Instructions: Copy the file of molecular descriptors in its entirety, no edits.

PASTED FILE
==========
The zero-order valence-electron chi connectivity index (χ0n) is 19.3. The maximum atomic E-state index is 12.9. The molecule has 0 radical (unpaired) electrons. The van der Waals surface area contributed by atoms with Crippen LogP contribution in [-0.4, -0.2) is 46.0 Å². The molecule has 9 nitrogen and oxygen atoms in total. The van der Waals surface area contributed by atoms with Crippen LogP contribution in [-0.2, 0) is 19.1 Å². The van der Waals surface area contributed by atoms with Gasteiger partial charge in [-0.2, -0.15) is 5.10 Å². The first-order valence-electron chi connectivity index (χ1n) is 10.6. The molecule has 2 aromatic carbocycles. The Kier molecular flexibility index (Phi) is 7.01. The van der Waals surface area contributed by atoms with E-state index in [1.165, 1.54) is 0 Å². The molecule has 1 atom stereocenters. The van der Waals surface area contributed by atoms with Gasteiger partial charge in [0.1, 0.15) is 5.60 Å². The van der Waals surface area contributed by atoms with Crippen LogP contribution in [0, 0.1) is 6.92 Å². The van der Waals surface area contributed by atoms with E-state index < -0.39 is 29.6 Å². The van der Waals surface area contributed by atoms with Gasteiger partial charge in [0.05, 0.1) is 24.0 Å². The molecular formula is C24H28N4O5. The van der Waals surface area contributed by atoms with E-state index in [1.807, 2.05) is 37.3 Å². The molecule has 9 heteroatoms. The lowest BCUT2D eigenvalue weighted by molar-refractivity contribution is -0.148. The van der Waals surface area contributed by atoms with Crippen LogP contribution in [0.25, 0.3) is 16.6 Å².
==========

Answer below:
The zero-order valence-electron chi connectivity index (χ0n) is 19.3. The maximum atomic E-state index is 12.9. The molecule has 0 radical (unpaired) electrons. The van der Waals surface area contributed by atoms with Crippen LogP contribution in [-0.4, -0.2) is 46.0 Å². The molecule has 9 nitrogen and oxygen atoms in total. The van der Waals surface area contributed by atoms with Crippen LogP contribution in [-0.2, 0) is 19.1 Å². The van der Waals surface area contributed by atoms with Gasteiger partial charge in [-0.2, -0.15) is 5.10 Å². The first-order valence-electron chi connectivity index (χ1n) is 10.6. The molecule has 2 aromatic carbocycles. The Kier molecular flexibility index (Phi) is 7.01. The van der Waals surface area contributed by atoms with E-state index in [1.165, 1.54) is 0 Å². The molecule has 1 atom stereocenters. The van der Waals surface area contributed by atoms with Gasteiger partial charge in [0.1, 0.15) is 5.60 Å². The van der Waals surface area contributed by atoms with Crippen LogP contribution in [0, 0.1) is 6.92 Å². The van der Waals surface area contributed by atoms with E-state index < -0.39 is 29.6 Å². The van der Waals surface area contributed by atoms with Gasteiger partial charge in [0.05, 0.1) is 24.0 Å². The molecular formula is C24H28N4O5. The van der Waals surface area contributed by atoms with E-state index in [1.807, 2.05) is 37.3 Å². The molecule has 9 heteroatoms. The lowest BCUT2D eigenvalue weighted by molar-refractivity contribution is -0.148. The van der Waals surface area contributed by atoms with Crippen LogP contribution in [0.25, 0.3) is 16.6 Å².